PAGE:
Process evaluation will also include interviews/focus groups with healthcare professionals, a brief questionnaire concerning healthcare professionals’ perceived barriers to review and revise (collected online on completion of the online training and 1 month later) and healthcare professionals’ usage of the online training (collected automatically by the website and mobile software). Implementation of ARK will also be assessed using a questionnaire completed by the ARK champion.

There is intense interest in the use of electronic health records in clinical trials [51]. However, they also have important challenges, three being notable for the ARK intervention: defining the intervention population; assessment of antibiotics; and access.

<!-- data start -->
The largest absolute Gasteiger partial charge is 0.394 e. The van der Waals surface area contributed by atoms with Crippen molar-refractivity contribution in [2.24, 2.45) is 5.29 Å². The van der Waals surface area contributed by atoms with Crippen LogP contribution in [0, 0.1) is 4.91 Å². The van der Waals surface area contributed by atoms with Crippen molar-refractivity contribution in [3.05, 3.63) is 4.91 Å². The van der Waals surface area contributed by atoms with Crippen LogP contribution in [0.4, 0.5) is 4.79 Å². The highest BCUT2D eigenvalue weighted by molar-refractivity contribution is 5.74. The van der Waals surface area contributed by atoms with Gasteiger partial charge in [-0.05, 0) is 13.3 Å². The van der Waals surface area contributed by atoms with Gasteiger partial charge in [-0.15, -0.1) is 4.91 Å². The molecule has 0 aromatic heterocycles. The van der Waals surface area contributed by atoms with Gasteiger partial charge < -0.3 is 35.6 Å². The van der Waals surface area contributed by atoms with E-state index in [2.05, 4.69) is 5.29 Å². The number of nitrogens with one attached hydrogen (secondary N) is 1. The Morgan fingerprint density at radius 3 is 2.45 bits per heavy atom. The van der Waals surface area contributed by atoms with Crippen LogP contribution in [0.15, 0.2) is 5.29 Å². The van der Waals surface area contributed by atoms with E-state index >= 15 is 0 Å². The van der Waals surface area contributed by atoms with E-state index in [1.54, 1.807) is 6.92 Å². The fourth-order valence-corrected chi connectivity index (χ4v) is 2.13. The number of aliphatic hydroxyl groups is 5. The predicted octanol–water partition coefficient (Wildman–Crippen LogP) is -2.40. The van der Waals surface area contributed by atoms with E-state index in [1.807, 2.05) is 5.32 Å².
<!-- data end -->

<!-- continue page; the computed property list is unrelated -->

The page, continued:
Firstly, the population receiving the intervention is (adult) acute/general medical inpatients. However, in practice different organisations have different patient pathways; some organisations retain patients in acute medical units for the duration of their admission, whereas in others they swiftly move to related specialties such as gastroenterology, gerontology, respiratory, etc. Part of the implementation toolkit involves mapping these patient flows and involving all relevant clinicians in training. However, such acute/general medical inpatients are not always identified by the use of the 300 (general medicine) specialty code (Fig. 1). In 2017 the Society for Acute Medicine and the Nuffield Trust (Martin Bardsley, personal communication) completed an exercise identifying the most commonly used specialty codes under which adult acute/general medical inpatients are admitted, and we follow their definition. The patient population is therefore defined by either the treatment specialty code (under which the patient is treated) (HES “tretspef”) or the main specialty code (of the consultant) (HES “mainspef”) of either the first or second consultant episode for an inpatient spell, where the inpatient spell has the primary admission date (HES “admidate”) during the time periods specified previously. Paediatric admissions have different specialty codes and are not included in this definition of the analysis population (and are not exposed to the intervention, which is implemented in services admitting adult acute/general medical inpatients).